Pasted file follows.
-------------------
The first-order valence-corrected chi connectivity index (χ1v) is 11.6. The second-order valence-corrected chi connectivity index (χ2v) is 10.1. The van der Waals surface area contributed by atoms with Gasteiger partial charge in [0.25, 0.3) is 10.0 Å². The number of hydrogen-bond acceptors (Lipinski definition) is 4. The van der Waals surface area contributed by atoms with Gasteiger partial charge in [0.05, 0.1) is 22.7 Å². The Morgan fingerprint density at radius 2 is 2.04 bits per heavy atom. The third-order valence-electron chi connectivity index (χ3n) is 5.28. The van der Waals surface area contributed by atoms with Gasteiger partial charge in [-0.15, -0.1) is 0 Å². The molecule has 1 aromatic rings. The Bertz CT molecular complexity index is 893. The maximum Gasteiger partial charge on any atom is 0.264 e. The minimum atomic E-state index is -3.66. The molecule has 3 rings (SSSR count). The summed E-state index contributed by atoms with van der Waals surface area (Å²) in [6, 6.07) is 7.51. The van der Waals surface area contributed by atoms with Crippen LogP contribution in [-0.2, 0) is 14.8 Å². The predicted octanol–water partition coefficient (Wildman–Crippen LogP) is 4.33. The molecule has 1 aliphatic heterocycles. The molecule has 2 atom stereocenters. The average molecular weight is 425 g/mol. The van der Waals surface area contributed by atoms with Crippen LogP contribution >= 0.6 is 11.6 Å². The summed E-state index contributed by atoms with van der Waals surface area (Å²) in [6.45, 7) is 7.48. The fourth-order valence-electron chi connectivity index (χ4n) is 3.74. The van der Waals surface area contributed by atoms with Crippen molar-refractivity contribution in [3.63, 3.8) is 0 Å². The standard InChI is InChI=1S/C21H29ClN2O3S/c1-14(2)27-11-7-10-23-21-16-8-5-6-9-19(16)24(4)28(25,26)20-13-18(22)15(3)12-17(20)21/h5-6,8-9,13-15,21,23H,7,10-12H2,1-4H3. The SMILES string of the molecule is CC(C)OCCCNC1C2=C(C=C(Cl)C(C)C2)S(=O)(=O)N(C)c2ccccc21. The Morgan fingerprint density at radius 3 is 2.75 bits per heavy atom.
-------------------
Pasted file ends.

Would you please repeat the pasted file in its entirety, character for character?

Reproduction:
The first-order valence-corrected chi connectivity index (χ1v) is 11.6. The second-order valence-corrected chi connectivity index (χ2v) is 10.1. The van der Waals surface area contributed by atoms with Gasteiger partial charge in [0.25, 0.3) is 10.0 Å². The number of hydrogen-bond acceptors (Lipinski definition) is 4. The van der Waals surface area contributed by atoms with Gasteiger partial charge in [0.05, 0.1) is 22.7 Å². The Morgan fingerprint density at radius 2 is 2.04 bits per heavy atom. The third-order valence-electron chi connectivity index (χ3n) is 5.28. The van der Waals surface area contributed by atoms with Gasteiger partial charge in [-0.15, -0.1) is 0 Å². The molecule has 1 aromatic rings. The Bertz CT molecular complexity index is 893. The maximum Gasteiger partial charge on any atom is 0.264 e. The minimum atomic E-state index is -3.66. The molecule has 3 rings (SSSR count). The summed E-state index contributed by atoms with van der Waals surface area (Å²) in [6, 6.07) is 7.51. The van der Waals surface area contributed by atoms with Crippen LogP contribution in [-0.2, 0) is 14.8 Å². The predicted octanol–water partition coefficient (Wildman–Crippen LogP) is 4.33. The molecule has 1 aliphatic heterocycles. The molecule has 2 atom stereocenters. The average molecular weight is 425 g/mol. The van der Waals surface area contributed by atoms with Crippen LogP contribution >= 0.6 is 11.6 Å². The summed E-state index contributed by atoms with van der Waals surface area (Å²) in [6.45, 7) is 7.48. The fourth-order valence-electron chi connectivity index (χ4n) is 3.74. The van der Waals surface area contributed by atoms with Crippen molar-refractivity contribution in [3.63, 3.8) is 0 Å². The standard InChI is InChI=1S/C21H29ClN2O3S/c1-14(2)27-11-7-10-23-21-16-8-5-6-9-19(16)24(4)28(25,26)20-13-18(22)15(3)12-17(20)21/h5-6,8-9,13-15,21,23H,7,10-12H2,1-4H3. The SMILES string of the molecule is CC(C)OCCCNC1C2=C(C=C(Cl)C(C)C2)S(=O)(=O)N(C)c2ccccc21. The Morgan fingerprint density at radius 3 is 2.75 bits per heavy atom.